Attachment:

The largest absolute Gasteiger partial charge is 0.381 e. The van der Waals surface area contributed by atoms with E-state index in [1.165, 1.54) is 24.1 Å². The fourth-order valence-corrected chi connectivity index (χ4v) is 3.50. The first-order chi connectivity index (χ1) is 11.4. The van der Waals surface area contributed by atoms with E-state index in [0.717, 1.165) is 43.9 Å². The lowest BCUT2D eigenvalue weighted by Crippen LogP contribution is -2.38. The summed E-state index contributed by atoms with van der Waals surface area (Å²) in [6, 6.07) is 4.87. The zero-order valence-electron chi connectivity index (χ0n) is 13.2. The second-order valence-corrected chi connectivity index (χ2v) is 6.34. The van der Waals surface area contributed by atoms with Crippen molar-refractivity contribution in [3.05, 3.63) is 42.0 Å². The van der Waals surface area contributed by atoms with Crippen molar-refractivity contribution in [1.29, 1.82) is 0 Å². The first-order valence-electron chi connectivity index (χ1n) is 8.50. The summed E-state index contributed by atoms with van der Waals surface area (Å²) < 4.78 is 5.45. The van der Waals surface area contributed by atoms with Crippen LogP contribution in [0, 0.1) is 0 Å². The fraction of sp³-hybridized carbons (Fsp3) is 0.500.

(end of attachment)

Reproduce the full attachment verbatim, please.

The largest absolute Gasteiger partial charge is 0.381 e. The van der Waals surface area contributed by atoms with E-state index in [1.165, 1.54) is 24.1 Å². The fourth-order valence-corrected chi connectivity index (χ4v) is 3.50. The first-order chi connectivity index (χ1) is 11.4. The van der Waals surface area contributed by atoms with E-state index in [0.717, 1.165) is 43.9 Å². The lowest BCUT2D eigenvalue weighted by Crippen LogP contribution is -2.38. The summed E-state index contributed by atoms with van der Waals surface area (Å²) in [6, 6.07) is 4.87. The zero-order valence-electron chi connectivity index (χ0n) is 13.2. The second-order valence-corrected chi connectivity index (χ2v) is 6.34. The van der Waals surface area contributed by atoms with Crippen molar-refractivity contribution in [3.05, 3.63) is 42.0 Å². The van der Waals surface area contributed by atoms with Crippen molar-refractivity contribution in [1.29, 1.82) is 0 Å². The first-order valence-electron chi connectivity index (χ1n) is 8.50. The summed E-state index contributed by atoms with van der Waals surface area (Å²) < 4.78 is 5.45. The van der Waals surface area contributed by atoms with Crippen LogP contribution in [0, 0.1) is 0 Å². The fraction of sp³-hybridized carbons (Fsp3) is 0.500.